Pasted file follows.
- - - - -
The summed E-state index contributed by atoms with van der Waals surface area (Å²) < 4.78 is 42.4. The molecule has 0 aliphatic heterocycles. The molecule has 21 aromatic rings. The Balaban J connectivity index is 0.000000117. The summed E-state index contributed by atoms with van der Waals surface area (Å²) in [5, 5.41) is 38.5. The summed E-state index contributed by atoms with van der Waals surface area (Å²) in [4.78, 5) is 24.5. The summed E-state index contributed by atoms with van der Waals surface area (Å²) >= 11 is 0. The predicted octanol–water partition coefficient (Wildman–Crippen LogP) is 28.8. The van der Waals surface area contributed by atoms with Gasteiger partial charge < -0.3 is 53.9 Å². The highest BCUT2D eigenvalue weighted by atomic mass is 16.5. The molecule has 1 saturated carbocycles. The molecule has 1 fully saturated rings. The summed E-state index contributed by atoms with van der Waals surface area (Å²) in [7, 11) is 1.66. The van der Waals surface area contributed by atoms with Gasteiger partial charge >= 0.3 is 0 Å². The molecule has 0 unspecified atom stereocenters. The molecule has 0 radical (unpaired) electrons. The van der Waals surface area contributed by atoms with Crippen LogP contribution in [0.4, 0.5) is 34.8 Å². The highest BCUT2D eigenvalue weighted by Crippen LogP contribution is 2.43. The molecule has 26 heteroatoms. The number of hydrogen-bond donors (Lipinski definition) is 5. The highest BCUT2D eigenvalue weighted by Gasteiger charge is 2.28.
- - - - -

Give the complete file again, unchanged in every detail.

The summed E-state index contributed by atoms with van der Waals surface area (Å²) < 4.78 is 42.4. The molecule has 0 aliphatic heterocycles. The molecule has 21 aromatic rings. The Balaban J connectivity index is 0.000000117. The summed E-state index contributed by atoms with van der Waals surface area (Å²) in [5, 5.41) is 38.5. The summed E-state index contributed by atoms with van der Waals surface area (Å²) in [4.78, 5) is 24.5. The summed E-state index contributed by atoms with van der Waals surface area (Å²) >= 11 is 0. The predicted octanol–water partition coefficient (Wildman–Crippen LogP) is 28.8. The van der Waals surface area contributed by atoms with Gasteiger partial charge < -0.3 is 53.9 Å². The highest BCUT2D eigenvalue weighted by atomic mass is 16.5. The molecule has 1 saturated carbocycles. The molecule has 1 fully saturated rings. The summed E-state index contributed by atoms with van der Waals surface area (Å²) in [7, 11) is 1.66. The van der Waals surface area contributed by atoms with Gasteiger partial charge >= 0.3 is 0 Å². The molecule has 0 unspecified atom stereocenters. The molecule has 0 radical (unpaired) electrons. The van der Waals surface area contributed by atoms with Crippen LogP contribution in [0.4, 0.5) is 34.8 Å². The highest BCUT2D eigenvalue weighted by Crippen LogP contribution is 2.43. The molecule has 26 heteroatoms. The number of hydrogen-bond donors (Lipinski definition) is 5. The highest BCUT2D eigenvalue weighted by Gasteiger charge is 2.28.